Do you know the other young girls coming up through the ranks at the moment well?

Me and CiCi Bellis were playing juniors at the same time, and Amanda Anisimova, we know each other well.

What do you make of CiCi’s rise?

She’s an amazing athlete, I really love what she’s doing on court. I respect her, she’s an unbelievable player. I’m really happy for what she’s doing now. It motivates me. Sometimes people don’t know how to be happy for someone but I’m always happy to see her doing good. We were together in IMG Academy for some time, we grew up together, so I’m happy to see her doing well.

Who did you watch the most growing up, did you have any idols?

I always watched Caroline Wozniacki, she was like the best for me. I was always trying to copy her outfits, I would buy her Stella McCartney dresses and they were so big but I would say ‘I’m going to make it work, I’m going to grow into it’. She’s always so nice to people, always talkative and I love the way she plays, she fights for every ball. Just the style of her game, the way she is on court, the way she is with people. You can look up to what she’s doing, she works so much.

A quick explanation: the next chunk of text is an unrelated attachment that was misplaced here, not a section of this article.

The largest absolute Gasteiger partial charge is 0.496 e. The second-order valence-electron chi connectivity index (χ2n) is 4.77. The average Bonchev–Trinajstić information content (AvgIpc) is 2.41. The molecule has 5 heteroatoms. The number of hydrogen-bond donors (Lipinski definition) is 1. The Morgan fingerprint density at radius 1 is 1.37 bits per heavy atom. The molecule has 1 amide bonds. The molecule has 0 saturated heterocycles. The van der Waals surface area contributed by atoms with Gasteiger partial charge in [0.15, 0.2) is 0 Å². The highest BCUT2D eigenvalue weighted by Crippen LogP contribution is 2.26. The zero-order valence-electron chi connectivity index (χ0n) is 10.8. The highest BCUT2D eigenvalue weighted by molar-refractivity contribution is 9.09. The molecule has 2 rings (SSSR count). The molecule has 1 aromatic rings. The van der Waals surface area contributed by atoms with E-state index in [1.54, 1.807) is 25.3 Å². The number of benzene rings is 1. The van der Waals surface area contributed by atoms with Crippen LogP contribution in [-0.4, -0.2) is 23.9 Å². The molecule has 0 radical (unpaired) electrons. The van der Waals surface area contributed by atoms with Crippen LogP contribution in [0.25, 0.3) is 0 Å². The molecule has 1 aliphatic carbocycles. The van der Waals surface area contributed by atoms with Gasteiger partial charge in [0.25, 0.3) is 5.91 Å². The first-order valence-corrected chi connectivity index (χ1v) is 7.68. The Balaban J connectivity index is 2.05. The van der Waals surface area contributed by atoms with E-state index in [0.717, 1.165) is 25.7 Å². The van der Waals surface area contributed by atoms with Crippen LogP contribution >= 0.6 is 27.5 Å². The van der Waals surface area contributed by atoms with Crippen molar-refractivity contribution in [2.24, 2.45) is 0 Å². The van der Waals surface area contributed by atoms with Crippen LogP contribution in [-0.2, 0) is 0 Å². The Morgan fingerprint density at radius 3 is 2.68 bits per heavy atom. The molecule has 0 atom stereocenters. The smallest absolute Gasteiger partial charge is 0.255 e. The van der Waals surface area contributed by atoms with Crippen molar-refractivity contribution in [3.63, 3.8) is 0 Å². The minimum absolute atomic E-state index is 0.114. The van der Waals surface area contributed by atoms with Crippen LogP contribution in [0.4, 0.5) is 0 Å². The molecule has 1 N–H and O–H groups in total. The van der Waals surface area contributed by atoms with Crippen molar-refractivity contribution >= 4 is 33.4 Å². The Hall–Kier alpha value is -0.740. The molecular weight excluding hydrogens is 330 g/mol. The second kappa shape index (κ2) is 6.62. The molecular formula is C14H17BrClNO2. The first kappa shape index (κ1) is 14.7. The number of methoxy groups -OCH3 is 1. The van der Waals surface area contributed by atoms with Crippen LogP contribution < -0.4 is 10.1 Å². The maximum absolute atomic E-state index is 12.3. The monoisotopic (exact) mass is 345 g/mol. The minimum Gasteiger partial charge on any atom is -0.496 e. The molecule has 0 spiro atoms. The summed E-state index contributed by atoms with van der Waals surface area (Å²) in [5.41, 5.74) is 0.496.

You must have been thrilled when she won the Australian Open…

I was so happy, I was like ‘come one Caroline, you’ve got to win this Slam, you can do it’.

What kind of goals do you have?

My goal is to win a Grand Slam, that’s it. And for now I just enjoy playing every single match, I just take it day by day.

What do you like to do when you’re not playing tennis?

Jet skis, I like going to the beach, hanging out with my friends, I like to play mini golf and I’m going to start learning to play actual golf.

Who are your three favourite non-tennis athletes?

Usain Bolt, Darya Klishina and Michael Jordan.

Favourite artist?

I like the Chainsmokers.

Favourite movie?

Suicide squad.

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Alize Cornet BNP Paribas Open Indian Wells Magdalena Rybarikova Sofya Zhuk